The new norm

I’ve known this mother for a long time. Far from wet behind the ears, she’s raised four other children, mostly on her own after her divorce several years ago. She’s never been one to run to the office for every sneeze and sniffle. If she brings one of her children in to be evaluated, it’s usually for a good reason. more»

Interested readers can peruse my latest JAAPA Musings blog post, newly published in the Journal of the American Academy of Physician Assistants.

Habemus pabulum

pab·u·lum (pæbyələm)
1. something that nourishes an animal or vegetable organism; food; nutriment
2. material for intellectual nourishment
3. pablum
4. nourishment for body, soul and spirit

The announcement came from the basilica loggia overlooking St. Peter’s Square in Rome last evening. “Habemus Papam!” declared the Cardinal Protodeacon. “We have a Pope!”

Jorge Mario Bergoglio, former Cardinal of Buenos Aires, is now Francis I, the first non-European Pope since the 8th century.

Cardinal Bergoglio is described as a true intellectual by virtue of his Jesuit education, as well as a defender of the poor. A humble man, Bergoglio lived in a small Buenos Aires apartment, did his own cooking, and rode the bus to work. He is said to have washed the feet of AIDS sufferers while a bishop in Argentina.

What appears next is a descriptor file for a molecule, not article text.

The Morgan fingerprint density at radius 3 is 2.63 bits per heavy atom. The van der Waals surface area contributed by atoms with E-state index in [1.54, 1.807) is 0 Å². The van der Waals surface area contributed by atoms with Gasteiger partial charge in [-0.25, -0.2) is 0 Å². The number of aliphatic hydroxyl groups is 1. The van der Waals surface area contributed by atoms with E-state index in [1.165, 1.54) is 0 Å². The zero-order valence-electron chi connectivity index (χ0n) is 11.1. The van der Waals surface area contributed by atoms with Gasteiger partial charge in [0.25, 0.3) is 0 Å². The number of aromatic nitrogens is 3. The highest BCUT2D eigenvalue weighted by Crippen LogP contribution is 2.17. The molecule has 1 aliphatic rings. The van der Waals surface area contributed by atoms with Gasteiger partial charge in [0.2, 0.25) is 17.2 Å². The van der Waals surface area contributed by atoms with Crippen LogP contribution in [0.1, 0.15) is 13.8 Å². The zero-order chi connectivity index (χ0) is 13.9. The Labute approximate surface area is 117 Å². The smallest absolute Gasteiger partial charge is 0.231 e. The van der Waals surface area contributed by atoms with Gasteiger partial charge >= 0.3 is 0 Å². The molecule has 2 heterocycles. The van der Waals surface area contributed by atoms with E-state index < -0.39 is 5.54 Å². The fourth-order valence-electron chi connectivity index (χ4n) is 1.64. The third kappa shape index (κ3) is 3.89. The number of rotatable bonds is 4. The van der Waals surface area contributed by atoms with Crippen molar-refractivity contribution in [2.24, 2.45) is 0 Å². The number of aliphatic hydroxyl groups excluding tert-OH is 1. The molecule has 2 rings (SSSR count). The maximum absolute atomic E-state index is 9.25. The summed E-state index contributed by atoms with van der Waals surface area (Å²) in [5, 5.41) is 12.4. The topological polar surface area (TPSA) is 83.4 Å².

In presenting himself to the crowds at St. Peter’s, Francis humbly bowed and asked the people to pray for him.

Perhaps Francis might be the one who, like his servant leader namesake, by example of simplicity and humility, could be instrumental in recapturing the hearts and minds of the common people.

Forgive me, Johann

Forgive me, Johann.
You were so quiet, uncomplaining
Your father seemingly so calm
Matter-of-fact in the way
He explained the course
Of your illness.
This can’t be anything serious,
I thought, as I surveyed the scene.
But then—
You cried out in pain
When I squeezed your calves,
You grimaced as you stood
Clutching the exam table,
Unable to take more than
Two halting steps toward
Your father’s outstretched arms.
I lifted you back up,
Tapped your knees with a rubber hammer
No response, no reflexive recoil
The Achilles were the same:
Graciously, your father accepted
A copy of my note
The directions to the hospital
He lifted you into his arms
And carried you out through the door
As though you were a newborn babe
Wrapped in swaddling clothes.
Forgive me, Johann;
I neglected to say good-bye—
My next patient anxiously waited
In the wings.

2013 © Brian T. Maurer